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|Title:||Ponatinib versus imatinib for newly diagnosed chronic myeloid leukaemia: an international, randomised, open-label, phase 3 trial|
le Coutre, P.
|Citation:||The Lancet Oncology, 2016; 17(5):612-621|
|Publisher:||The Lancet Publishing Group|
|Jeffrey H Lipton, Charles Chuah, Agnès Guerci-Bresler, Gianantonio Rosti, David Simpson, Sarit Assouline, Gabriel Etienne, Franck E Nicolini, Philipp le Coutre, Richard E Clark, Leif Stenke, David Andorsky, Vivian Oehler, Stephanie Lustgarten, Victor M Rivera, Timothy Clackson, Frank G Haluska, Michele Baccarani, Jorge E Cortes, François Guilhot, Andreas Hochhaus, Timothy Hughes, Hagop M Kantarjian, Neil P Shah, Moshe Talpaz, Michael W Deininger (EPIC investigators)|
|Abstract:||Background: Ponatinib has shown potent activity against chronic myeloid leukaemia that is resistant to available treatment, although it is associated with arterial occlusion. We investigated whether this activity and safety profile would result in superior outcomes compared with imatinib in previously untreated patients with chronic myeloid leukaemia. Methods: The Evaluation of Ponatinib versus Imatinib in Chronic Myeloid Leukemia (EPIC) study was a randomised, open-label, phase 3 trial designed to assess the efficacy and safety of ponatinib, compared with imatinib, in newly diagnosed patients with chronic-phase chronic myeloid leukaemia. Patients from 106 centres in 21 countries were randomly assigned (1:1, with stratification by Sokal score at diagnosis) using an interactive voice and web response system to receive oral ponatinib (45 mg) or imatinib (400 mg) once daily until progression, unacceptable toxicity, or other criteria for withdrawal were met. Eligible patients were at least 18 years of age, within 6 months of diagnosis, and Philadelphia chromosome-positive by cytogenetic assessment, with Eastern Cooperative Oncology Group performance status of 0–2, and had not previously been treated with tyrosine kinase inhibitors. The primary endpoint was major molecular response at 12 months. Patients who remained on study and had molecular assessments at specified timepoints were studied at those timepoints. Safety analyses included all treated patients, as per study protocol. This trial is registered with ClinicalTrials.gov, number NCT01650805. Findings: Between Aug 14, 2012, and Oct 9, 2013, 307 patients were randomly assigned to receive ponatinib (n=155) or imatinib (n=152). The trial was terminated early, on Oct 17, 2013, following concerns about vascular adverse events observed in patients given ponatinib in other trials. Trial termination limited assessment of the primary endpoint of major molecular response at 12 months, as only 13 patients in the imatinib group and ten patients in the ponatinib group could be assessed at this timepoint; the proportion of patients achieving a major molecular response at 12 months did not differ significantly between the two groups (eight [80%] of ten patients given ponatinib and five [38%] of 13 patients given imatinib; p=0·074). 11 (7%) of 154 patients given ponatinib and three (2%) of 152 patients given imatinib had arterial occlusive events (p=0·052); arterial occlusive events were designated serious in ten (6%) of 154 patients given ponatinib and in one (1%) of 152 patients given imatinib (p=0·010). The data monitoring committee criterion for risk assessment (significant difference in serious grade 3 or 4 ischaemic events between groups) was not met (five [3%] of 154 vs one [1%] of 152; p=0·21). Grade 3 or 4 adverse events observed in more than 5% of patients in the ponatinib group were increased lipase (22 [14%] of 154 vs three [2%] of 152 with imatinib), thrombocytopenia (19 [12%] of 154 vs ten [7%] of 152 with imatinib), rash (ten [6%] of 154 vs two [1%] of 152 with imatinib). In the imatinib group, grade 3 or 4 adverse events observed in more than 5% of patients were neutropenia (12 [8%] of 152 vs five [3%] of 154 with ponatinib) and thrombocytopenia (ten [7%] of 152 vs 19 [12%] of 154 with ponatinib). Serious adverse events that occurred in three or more patients given ponatinib were pancreatitis (n=5), atrial fibrillation (n=3), and thrombocytopenia (n=3). No serious adverse event occurred in three or more patients given imatinib. Interpretation: The efficacy of ponatinib treatment of newly diagnosed chronic-phase chronic myeloid leukaemia compared with imatinib could not be assessed due to trial termination, but preliminary data suggest there might be benefit, although with more arterial occlusive events than with imatinib at the doses studied. Because the EPIC trial was terminated early, efficacy of ponatinib in this setting remains to be established.|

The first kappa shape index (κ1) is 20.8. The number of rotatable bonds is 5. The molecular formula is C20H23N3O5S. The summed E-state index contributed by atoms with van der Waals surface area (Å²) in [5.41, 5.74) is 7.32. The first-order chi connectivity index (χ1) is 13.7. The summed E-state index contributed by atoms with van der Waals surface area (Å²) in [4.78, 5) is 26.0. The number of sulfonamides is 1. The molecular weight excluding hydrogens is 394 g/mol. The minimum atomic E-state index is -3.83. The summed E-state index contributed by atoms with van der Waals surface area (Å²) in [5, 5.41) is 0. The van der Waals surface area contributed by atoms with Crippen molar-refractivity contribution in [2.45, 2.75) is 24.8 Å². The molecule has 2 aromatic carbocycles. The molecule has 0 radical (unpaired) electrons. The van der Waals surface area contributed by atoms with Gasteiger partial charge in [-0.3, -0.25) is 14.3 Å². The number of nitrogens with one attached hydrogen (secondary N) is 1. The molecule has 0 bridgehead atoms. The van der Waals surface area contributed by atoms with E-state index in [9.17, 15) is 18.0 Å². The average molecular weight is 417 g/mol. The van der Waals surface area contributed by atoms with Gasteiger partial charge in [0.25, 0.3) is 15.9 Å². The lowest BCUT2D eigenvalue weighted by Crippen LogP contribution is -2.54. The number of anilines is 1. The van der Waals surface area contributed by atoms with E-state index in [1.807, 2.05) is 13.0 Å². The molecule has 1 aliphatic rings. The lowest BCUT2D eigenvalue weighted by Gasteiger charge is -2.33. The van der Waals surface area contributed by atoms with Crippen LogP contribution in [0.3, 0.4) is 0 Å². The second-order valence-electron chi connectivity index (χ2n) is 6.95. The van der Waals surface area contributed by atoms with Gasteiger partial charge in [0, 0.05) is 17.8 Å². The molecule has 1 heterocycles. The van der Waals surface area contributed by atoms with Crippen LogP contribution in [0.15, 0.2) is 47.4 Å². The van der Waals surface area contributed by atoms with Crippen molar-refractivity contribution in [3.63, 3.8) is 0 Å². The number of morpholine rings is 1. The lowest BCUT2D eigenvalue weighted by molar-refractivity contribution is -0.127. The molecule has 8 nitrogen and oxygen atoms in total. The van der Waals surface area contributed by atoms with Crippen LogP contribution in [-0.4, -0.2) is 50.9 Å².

|Rights:||Copyright © 2016 Elsevier Ltd. All rights reserved.|
|Appears in Collections:||Aurora harvest 7|
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